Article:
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Commentary on the TDK Life on Record A33 Wireless Weatherproof Speaker

Posted 10th May 2015 at 03:23 AM by rjm
Updated 11th May 2015 at 04:58 AM by rjm

There is something freakish about a brick-sized block that sits there and plays room-filling music ... with no wires attached whatsoever and no obvious moving parts. It gave me the same "I'm living in the future!" sense of wonder I got buying my first 1 TB hard drive.

It doesn't take too much searching the internet to discover that among wireless portable (bluetooth) speakers, the TDK A33 is highly recommended for its exceptionally good sound quality. That comes with a massive caveat, however: Most of the people writing these reviews only have Bose, Beats, and the internal speaker of their iPhone as references for comparison.

So does the A33 sound good in a hifi context?

Read on to find out...

No, okay don't bother. The answer is "no".

But it doesn't sound bad. I'm listening to it now as I type this, hooked up via the AUX input to my Onkyo PCI-200SE sound card, with the A33 tucked under the desktop monitor. Perfectly clear, solid, pleasant background music. No hiss, no rattle, no boominess. Set against, say my Sennheiser HD600s driven by the Sapphire3 amp there's no stereo, no treble, no air, and no bass either. Sins of omission, all. The worst I can say against it is there is some midrange roughness as soon as the music volume goes above even a fairly low threshold.

Back off a second: this is a sub $100, tiny speaker running off a 6 AA NiMH battery pack!

This page at TDK explains some of the design philosophy, particularly the digital equalization. As you can see (diagram reproduced below) in addition to correcting for the response of the speaker itself, the overall frequency response is drastically re-shaped into something they call "TDK Signature Sound", with a sloping response over the midrange, and early cuts to both the treble and bass.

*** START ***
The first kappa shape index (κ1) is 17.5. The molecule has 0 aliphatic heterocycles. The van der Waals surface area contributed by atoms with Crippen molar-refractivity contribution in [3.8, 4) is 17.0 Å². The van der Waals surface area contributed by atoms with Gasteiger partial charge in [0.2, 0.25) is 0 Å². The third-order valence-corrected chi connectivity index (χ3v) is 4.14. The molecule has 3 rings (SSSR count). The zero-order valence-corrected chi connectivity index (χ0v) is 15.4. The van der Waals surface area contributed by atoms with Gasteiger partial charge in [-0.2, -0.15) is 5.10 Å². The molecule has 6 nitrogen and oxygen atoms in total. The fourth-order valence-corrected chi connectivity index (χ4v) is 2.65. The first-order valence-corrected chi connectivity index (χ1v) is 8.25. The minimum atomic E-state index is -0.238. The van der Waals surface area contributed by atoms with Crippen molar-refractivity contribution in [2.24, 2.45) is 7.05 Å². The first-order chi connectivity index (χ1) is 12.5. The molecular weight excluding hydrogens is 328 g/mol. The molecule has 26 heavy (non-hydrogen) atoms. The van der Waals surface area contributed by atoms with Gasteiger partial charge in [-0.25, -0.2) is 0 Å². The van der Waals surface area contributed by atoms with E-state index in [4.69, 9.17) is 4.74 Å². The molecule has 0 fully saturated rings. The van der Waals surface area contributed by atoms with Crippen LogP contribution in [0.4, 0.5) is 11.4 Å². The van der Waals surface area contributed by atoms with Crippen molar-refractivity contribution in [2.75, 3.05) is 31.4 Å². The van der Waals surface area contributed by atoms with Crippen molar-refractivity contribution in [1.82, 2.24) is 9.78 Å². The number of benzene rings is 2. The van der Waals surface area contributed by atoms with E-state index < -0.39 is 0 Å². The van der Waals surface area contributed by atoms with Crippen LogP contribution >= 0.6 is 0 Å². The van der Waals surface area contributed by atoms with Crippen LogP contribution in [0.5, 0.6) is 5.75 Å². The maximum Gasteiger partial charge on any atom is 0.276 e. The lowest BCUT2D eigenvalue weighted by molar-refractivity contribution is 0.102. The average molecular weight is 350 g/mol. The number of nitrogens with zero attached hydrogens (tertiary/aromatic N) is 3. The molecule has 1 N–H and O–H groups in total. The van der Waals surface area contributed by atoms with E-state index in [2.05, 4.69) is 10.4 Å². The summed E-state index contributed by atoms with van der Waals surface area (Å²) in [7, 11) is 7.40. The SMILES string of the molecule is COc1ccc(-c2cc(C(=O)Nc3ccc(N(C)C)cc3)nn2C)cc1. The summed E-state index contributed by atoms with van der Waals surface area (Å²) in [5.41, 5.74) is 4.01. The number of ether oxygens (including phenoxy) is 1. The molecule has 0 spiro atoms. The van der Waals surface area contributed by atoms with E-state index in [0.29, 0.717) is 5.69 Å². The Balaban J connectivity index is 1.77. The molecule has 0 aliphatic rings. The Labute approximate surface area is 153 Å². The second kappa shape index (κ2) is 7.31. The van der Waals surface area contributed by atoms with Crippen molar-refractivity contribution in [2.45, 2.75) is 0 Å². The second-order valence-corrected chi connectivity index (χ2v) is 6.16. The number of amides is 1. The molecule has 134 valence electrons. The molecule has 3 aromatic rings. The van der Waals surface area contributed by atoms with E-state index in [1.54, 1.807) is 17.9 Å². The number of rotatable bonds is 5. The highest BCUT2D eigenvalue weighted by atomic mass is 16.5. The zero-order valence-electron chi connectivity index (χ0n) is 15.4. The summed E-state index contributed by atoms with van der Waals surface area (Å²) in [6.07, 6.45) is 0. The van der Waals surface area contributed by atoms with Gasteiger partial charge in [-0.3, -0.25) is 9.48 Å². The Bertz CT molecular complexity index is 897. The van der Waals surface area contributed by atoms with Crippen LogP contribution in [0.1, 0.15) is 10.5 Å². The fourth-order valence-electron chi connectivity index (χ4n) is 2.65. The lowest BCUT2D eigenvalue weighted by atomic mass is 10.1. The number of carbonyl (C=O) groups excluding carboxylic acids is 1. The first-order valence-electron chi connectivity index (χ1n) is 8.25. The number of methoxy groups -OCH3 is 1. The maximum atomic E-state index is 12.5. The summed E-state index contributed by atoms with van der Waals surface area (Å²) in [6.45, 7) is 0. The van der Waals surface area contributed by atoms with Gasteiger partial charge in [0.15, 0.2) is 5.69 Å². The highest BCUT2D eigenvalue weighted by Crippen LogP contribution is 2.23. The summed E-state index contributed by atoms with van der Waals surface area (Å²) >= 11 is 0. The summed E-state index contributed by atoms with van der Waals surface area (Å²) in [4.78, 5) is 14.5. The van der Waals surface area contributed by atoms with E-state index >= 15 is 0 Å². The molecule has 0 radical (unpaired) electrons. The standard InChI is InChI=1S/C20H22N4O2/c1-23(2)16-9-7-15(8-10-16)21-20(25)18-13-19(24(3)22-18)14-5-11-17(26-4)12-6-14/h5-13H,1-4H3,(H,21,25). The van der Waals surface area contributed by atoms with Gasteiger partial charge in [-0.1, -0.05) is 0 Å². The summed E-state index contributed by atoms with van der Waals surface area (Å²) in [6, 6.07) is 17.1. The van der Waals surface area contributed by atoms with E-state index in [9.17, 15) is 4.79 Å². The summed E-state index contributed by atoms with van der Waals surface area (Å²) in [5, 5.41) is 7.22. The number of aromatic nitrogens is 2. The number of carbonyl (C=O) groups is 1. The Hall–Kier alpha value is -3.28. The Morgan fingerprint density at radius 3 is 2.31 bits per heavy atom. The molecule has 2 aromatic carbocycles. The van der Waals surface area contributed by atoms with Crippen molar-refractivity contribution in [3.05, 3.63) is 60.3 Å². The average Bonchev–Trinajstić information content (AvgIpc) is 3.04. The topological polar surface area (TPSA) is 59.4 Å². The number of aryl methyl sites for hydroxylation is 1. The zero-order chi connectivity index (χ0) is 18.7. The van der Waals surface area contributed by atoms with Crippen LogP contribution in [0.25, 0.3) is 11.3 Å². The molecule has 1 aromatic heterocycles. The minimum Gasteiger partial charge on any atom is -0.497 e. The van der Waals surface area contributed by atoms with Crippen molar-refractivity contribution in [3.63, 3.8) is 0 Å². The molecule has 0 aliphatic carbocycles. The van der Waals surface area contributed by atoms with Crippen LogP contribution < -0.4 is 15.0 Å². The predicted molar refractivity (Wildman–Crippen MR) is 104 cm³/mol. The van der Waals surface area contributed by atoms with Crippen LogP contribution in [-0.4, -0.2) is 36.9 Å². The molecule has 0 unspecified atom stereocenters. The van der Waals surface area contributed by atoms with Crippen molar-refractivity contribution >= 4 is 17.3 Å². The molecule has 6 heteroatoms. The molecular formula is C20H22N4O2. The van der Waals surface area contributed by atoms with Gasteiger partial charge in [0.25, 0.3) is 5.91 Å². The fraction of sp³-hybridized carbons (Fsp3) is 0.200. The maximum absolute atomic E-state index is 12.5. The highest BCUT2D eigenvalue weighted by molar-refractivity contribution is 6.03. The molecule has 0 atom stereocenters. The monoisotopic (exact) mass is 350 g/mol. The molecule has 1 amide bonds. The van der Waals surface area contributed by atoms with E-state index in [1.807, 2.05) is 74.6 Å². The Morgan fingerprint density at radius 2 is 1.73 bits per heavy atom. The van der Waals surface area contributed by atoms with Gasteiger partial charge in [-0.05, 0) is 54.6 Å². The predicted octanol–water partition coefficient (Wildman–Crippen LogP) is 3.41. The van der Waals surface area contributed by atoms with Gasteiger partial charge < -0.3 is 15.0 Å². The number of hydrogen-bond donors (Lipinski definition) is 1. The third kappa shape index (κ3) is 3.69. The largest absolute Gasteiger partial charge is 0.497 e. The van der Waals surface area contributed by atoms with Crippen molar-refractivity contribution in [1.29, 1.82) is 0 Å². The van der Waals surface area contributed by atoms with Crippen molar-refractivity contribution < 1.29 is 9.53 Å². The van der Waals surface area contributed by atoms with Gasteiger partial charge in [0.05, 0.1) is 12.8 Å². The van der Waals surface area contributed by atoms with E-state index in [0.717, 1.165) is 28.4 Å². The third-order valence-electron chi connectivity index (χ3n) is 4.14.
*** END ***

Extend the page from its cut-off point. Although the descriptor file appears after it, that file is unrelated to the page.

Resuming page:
To which I say: "Give the engineers at TDK who came up with this a raise and a vacation!" Good work guys. If the sound coming out is pleasant and clear, and stands out from the competition, mission accomplished. It doesn't sound grossly manipulated, either. The treble cut gives it weight and smoothness (at the loss of "air") and the slope/bass cut keeps the boominess in check. (I suspect reflections from nearby surfaces compensate against the sloping response anyway.)

The best way I can contextualize the A33 is to frame it against what people would be using for the same purpose 10-20 years ago: ghastly plastic "PC speakers" from Creative, CD radio cassette players, or big, shiny, floppy plastic boomboxes. The A33 is so far ahead in both sound quality and convenience its like its from a different universe.

Impressive.
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